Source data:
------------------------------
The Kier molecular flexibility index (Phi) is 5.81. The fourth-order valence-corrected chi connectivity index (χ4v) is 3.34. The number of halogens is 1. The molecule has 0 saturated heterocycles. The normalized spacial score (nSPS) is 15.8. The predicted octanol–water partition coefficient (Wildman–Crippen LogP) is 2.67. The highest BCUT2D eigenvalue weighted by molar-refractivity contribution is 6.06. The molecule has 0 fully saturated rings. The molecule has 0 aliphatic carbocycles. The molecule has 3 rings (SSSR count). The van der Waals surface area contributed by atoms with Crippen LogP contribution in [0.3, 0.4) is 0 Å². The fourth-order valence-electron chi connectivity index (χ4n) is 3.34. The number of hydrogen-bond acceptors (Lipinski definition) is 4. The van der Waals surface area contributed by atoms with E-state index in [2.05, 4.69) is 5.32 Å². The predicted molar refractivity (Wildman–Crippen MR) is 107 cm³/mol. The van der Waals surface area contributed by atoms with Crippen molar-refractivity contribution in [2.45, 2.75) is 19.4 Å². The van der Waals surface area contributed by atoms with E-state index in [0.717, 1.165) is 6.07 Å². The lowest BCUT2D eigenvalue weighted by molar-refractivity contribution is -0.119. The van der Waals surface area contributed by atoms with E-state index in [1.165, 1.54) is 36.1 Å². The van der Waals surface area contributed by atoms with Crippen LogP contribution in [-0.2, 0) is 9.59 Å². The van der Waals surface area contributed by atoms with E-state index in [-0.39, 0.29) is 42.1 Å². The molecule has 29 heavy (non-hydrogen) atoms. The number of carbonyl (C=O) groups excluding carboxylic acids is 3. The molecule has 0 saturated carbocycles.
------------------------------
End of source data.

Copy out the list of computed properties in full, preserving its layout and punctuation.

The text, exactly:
The Kier molecular flexibility index (Phi) is 5.81. The fourth-order valence-corrected chi connectivity index (χ4v) is 3.34. The number of halogens is 1. The molecule has 0 saturated heterocycles. The normalized spacial score (nSPS) is 15.8. The predicted octanol–water partition coefficient (Wildman–Crippen LogP) is 2.67. The highest BCUT2D eigenvalue weighted by molar-refractivity contribution is 6.06. The molecule has 0 fully saturated rings. The molecule has 0 aliphatic carbocycles. The molecule has 3 rings (SSSR count). The van der Waals surface area contributed by atoms with Crippen LogP contribution in [0.3, 0.4) is 0 Å². The fourth-order valence-electron chi connectivity index (χ4n) is 3.34. The number of hydrogen-bond acceptors (Lipinski definition) is 4. The van der Waals surface area contributed by atoms with E-state index in [2.05, 4.69) is 5.32 Å². The predicted molar refractivity (Wildman–Crippen MR) is 107 cm³/mol. The van der Waals surface area contributed by atoms with Crippen molar-refractivity contribution in [2.45, 2.75) is 19.4 Å². The van der Waals surface area contributed by atoms with E-state index in [0.717, 1.165) is 6.07 Å². The lowest BCUT2D eigenvalue weighted by molar-refractivity contribution is -0.119. The van der Waals surface area contributed by atoms with E-state index in [1.165, 1.54) is 36.1 Å². The van der Waals surface area contributed by atoms with Crippen LogP contribution in [-0.2, 0) is 9.59 Å². The van der Waals surface area contributed by atoms with E-state index in [-0.39, 0.29) is 42.1 Å². The molecule has 29 heavy (non-hydrogen) atoms. The number of carbonyl (C=O) groups excluding carboxylic acids is 3. The molecule has 0 saturated carbocycles.